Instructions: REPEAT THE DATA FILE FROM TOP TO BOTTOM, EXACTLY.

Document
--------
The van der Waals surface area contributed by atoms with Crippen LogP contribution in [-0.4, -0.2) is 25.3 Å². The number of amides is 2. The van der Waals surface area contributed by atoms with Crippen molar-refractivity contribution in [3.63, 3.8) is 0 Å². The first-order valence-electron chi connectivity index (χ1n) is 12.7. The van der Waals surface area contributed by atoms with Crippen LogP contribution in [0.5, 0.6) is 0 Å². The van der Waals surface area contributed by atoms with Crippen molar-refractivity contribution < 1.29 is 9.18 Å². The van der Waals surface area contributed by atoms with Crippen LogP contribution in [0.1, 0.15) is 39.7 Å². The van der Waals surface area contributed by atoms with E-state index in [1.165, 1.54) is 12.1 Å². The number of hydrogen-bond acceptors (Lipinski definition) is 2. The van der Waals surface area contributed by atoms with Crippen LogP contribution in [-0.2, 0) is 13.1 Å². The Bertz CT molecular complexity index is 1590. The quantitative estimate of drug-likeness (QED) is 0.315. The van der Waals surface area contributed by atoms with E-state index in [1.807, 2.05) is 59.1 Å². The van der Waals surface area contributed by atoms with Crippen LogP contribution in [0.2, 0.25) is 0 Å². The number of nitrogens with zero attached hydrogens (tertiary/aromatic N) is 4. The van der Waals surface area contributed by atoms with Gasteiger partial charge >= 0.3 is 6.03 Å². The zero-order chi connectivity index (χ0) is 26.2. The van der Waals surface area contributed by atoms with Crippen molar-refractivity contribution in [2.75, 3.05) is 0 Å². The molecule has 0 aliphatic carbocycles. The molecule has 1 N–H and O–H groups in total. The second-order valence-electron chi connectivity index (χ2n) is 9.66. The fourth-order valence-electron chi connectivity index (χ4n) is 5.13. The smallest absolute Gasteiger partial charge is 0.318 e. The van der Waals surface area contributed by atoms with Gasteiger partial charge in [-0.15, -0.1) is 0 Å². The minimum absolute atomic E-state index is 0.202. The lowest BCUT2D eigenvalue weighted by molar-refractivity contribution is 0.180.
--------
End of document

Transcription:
The van der Waals surface area contributed by atoms with Crippen LogP contribution in [-0.4, -0.2) is 25.3 Å². The number of amides is 2. The van der Waals surface area contributed by atoms with Crippen molar-refractivity contribution in [3.63, 3.8) is 0 Å². The first-order valence-electron chi connectivity index (χ1n) is 12.7. The van der Waals surface area contributed by atoms with Crippen LogP contribution in [0.5, 0.6) is 0 Å². The van der Waals surface area contributed by atoms with Crippen molar-refractivity contribution < 1.29 is 9.18 Å². The van der Waals surface area contributed by atoms with Crippen LogP contribution in [0.1, 0.15) is 39.7 Å². The van der Waals surface area contributed by atoms with E-state index in [1.165, 1.54) is 12.1 Å². The number of hydrogen-bond acceptors (Lipinski definition) is 2. The van der Waals surface area contributed by atoms with Crippen LogP contribution in [-0.2, 0) is 13.1 Å². The Bertz CT molecular complexity index is 1590. The quantitative estimate of drug-likeness (QED) is 0.315. The van der Waals surface area contributed by atoms with E-state index in [1.807, 2.05) is 59.1 Å². The van der Waals surface area contributed by atoms with Crippen LogP contribution in [0.2, 0.25) is 0 Å². The number of nitrogens with zero attached hydrogens (tertiary/aromatic N) is 4. The van der Waals surface area contributed by atoms with Gasteiger partial charge >= 0.3 is 6.03 Å². The zero-order chi connectivity index (χ0) is 26.2. The van der Waals surface area contributed by atoms with Crippen molar-refractivity contribution in [2.75, 3.05) is 0 Å². The molecule has 0 aliphatic carbocycles. The molecule has 1 N–H and O–H groups in total. The second-order valence-electron chi connectivity index (χ2n) is 9.66. The fourth-order valence-electron chi connectivity index (χ4n) is 5.13. The smallest absolute Gasteiger partial charge is 0.318 e. The van der Waals surface area contributed by atoms with Gasteiger partial charge in [-0.15, -0.1) is 0 Å². The minimum absolute atomic E-state index is 0.202. The lowest BCUT2D eigenvalue weighted by molar-refractivity contribution is 0.180.